Therapeutic exercise in veterinary rehabilitation

Therapeutic exercise in veterinary rehabilitation

Feb 01, 2010

A helping hand: To help Bowser recover after a femoral head ostectomy, Nicole DeFelice, LVT, goes through strength training and weight lifting exercises with him at Advanced Veterinary Care Group in Canton, Mich. (PHOTO: COURTESY OF DR. ANDREW ROLLO)
Therapeutic exercise can provide a wide range of benefits for veterinary rehabilitation patients. It can be used to increase range of motion, flexibility, endurance, strength and proprioception. Exercise can help dogs recover more quickly from surgical procedures or injuries, promote functional independence, and keep canine athletes at peak performance levels. Creating and evaluating a therapeutic exercise program requires training and experience. In fact, honing these skills is an integral part of the education of a certified canine rehabilitation professional.

Range of motion

There are a number of factors to consider before using exercise to increase range of motion. Do you want to improve active or passive range of motion? What joint is being treated? Which tissues around the joint are affecting range of motion? In what condition are the joint surfaces, articular cartilage, joint capsule and ligaments? Keep in mind that it may or may not be possible to restore a "normal" range of motion depending on the lesions affecting the joint. When you are working to increase range of motion in a canine patient, the goal is to gain function.

Range-of-motion exercises can be applied actively or passively. In an active range-of-motion exercise, the patient is encouraged to perform exercises that cause the joint to assume the desired range. An example is using a physioball to get a postoperative elbow-fracture patient to extend the elbow. The dog is lifted onto the ball with its forelimbs draped over the front. As the ball is gently rocked forward, it will reflexively extend its forelimbs to protect itself from falling on its nose. In a passive range-of-motion exercise, the therapist creates the motion. An example is using gentle flexion and extension of the stifle in a postoperative anterior cruciate ligament repair patient. The success of both active and passive range-of-motion exercises is determined by using a goniometer to measure joint range of motion before and after therapy.


There is an important distinction between range of motion and flexibility. Range of motion is associated with joint osteokinematics. Flexibility relates to muscle and tendon elasticity. It is interesting to note that issues related to flexibility commonly appear in two muscles surrounding the same joint rather than in just one. Therapeutic exercises that focus on stretching can be initiated once these muscles have been identified.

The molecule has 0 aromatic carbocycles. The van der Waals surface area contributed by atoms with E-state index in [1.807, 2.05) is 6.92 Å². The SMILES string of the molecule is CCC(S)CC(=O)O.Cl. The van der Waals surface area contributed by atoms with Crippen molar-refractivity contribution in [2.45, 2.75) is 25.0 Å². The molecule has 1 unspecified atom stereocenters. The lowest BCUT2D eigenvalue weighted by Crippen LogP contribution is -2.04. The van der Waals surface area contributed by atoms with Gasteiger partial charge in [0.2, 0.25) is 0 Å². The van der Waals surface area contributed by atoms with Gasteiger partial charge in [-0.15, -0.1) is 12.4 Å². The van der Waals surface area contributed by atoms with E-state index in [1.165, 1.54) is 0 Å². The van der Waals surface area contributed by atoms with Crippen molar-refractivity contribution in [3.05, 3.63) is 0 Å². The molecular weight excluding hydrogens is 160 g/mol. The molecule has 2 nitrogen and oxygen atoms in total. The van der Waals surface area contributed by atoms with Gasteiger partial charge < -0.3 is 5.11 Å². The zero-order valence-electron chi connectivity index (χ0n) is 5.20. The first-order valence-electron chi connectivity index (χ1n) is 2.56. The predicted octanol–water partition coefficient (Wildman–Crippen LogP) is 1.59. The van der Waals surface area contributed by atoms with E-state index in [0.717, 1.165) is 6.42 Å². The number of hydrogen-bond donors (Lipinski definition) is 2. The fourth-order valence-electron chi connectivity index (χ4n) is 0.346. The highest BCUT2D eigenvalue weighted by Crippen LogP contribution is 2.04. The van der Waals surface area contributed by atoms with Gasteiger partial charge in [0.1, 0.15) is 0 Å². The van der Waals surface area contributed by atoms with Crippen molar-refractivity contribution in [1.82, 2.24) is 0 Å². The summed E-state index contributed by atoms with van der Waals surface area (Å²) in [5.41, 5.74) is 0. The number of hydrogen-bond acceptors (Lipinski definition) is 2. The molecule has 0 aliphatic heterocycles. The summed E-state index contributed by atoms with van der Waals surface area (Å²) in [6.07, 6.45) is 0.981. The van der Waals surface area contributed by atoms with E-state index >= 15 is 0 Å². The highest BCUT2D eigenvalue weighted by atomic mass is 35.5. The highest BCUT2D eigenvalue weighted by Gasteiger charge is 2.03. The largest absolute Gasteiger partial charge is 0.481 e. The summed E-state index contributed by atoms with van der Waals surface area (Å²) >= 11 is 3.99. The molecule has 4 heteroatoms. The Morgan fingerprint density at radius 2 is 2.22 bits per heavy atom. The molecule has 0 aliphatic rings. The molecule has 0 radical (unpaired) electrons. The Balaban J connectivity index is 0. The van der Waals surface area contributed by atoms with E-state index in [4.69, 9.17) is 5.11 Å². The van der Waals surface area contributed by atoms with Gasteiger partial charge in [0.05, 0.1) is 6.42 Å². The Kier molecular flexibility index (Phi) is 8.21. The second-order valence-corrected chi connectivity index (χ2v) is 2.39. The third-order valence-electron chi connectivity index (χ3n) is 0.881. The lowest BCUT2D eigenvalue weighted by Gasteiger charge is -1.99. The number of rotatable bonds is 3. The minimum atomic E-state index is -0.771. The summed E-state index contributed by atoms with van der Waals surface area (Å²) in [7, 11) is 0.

Not unlike their owners, dogs should always warm up before beginning any stretching work. (In the case of non-ambulatory patients, E-stim or therapeutic ultrasound can be used for this purpose.) Therapeutic stretches can be active or passive. An active stretch is initiated by the patient. In a common stretching technique, cookies are used to encourage the dog to reach into positions that will stretch the affected muscle. Active stretching also can be accomplished with exercises such as walking through weave poles or around cones set in a tight pattern. Passive stretches are done by the therapist. An example is advancing the forelimb to stretch the latissimus dorsi and teres major muscles. The patient needs to be comfortable with the therapist and relaxed and cooperative in order to benefit from passive stretching exercises.


Building endurance is equally important in debilitated patients and canine athletes. Dogs recovering from an extended period of recumbency have very low endurance. This is because the first fibers lost when a muscle is immobilized are the slow-twitch fibers, most common in muscles of posture or gravity-resistance. Early endurance work for these patients may involve little more than assisted standing, with a focus on postural muscles rather than on the cardiovascular system.

On the other hand, building endurance in a canine athlete is focused on the cardiovascular system. Land routines, treadmills and water can all be utilized to increase strength, speed and duration of effort in these dogs. Heart rate, respiratory rate and how fast each recovers after a maximum effort are monitored on an on-going basis. Resistance can be used to augment the effects of any exercise program, which can be done using weighted vests, sleds, resistance bands, hill work and water.